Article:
It has been a big year so far for SpaceX. Back in May, its Crew Dragon spacecraft completed its first manned voyage to the International Space Station (ISS). With Elon Musk accrediting Starship as the top priority for the company, the famed project has also picked up pace. So has the Starlink initiative, with its recent expansion to include more beta customers. The firm is also gearing up for Dragon's second manned mission, Crew-1, to the ISS in a few days as well. Amidst all this, it has now finally gained NASA's approval that it has been striving towards with the Commercial Crew program.
The approval came after NASA signed the Human Rating Certification Plan for SpaceX’s crew transportation system yesterday. The signing was completed after conducting a thorough flight readiness review ahead of the agency’s Crew-1 mission, with astronauts onboard, to the space station. NASA Administrator Jim Bridenstine commended the success of the Commercial Crew Program and the achievements of both companies, stating:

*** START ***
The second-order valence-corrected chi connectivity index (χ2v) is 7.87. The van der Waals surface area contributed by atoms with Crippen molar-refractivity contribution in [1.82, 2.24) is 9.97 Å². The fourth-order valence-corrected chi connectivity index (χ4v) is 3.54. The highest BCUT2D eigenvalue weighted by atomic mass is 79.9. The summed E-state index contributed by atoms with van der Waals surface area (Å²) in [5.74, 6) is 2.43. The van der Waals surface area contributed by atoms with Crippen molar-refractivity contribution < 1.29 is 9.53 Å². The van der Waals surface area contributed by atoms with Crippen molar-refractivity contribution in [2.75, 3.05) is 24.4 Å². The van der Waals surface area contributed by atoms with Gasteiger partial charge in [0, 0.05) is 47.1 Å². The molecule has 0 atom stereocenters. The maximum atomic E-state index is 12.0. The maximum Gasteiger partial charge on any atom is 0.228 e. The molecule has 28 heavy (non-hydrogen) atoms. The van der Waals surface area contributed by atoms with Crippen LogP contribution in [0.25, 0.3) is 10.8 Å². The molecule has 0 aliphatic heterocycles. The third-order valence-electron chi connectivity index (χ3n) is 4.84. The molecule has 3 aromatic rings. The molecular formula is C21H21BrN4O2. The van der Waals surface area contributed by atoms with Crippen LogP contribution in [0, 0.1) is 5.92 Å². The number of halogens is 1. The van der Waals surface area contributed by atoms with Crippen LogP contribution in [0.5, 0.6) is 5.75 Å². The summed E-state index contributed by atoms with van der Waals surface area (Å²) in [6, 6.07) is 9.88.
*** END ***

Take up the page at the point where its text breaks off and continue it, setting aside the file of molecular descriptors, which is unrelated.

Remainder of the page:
“I’m extremely proud to say we are returning regular human spaceflight launches to American soil on an American rocket and spacecraft. This certification milestone is an incredible achievement from NASA and SpaceX that highlights the progress we can make working together with commercial industry.”
The founder and CEO of SpaceX, Elon Musk marked it as an honor and a motivating force in the company's vision to make flights to the Moon and Mars a reality:
“This is a great honor that inspires confidence in our endeavor to return to the Moon, travel to Mars, and ultimately help humanity become multi-planetary."
This is a milestone for both companies. For SpaceX, this system of the Crew Dragon plus the Falcon 9 rocket along with the associated ground systems is the first to be NASA-certified for regular manned flights since the space shuttle nearly 40 years ago. This obviously means that SpaceX's hefty investment in the Commercial Crew program has paid off. For NASA, this is the first time that the agency has certified a commercial spacecraft system in history that is capable of transporting humans to and from the ISS. This directly means that astronauts can regularly make trips to the ISS to and from American soil, which could be a vital step towards commercializing space flights.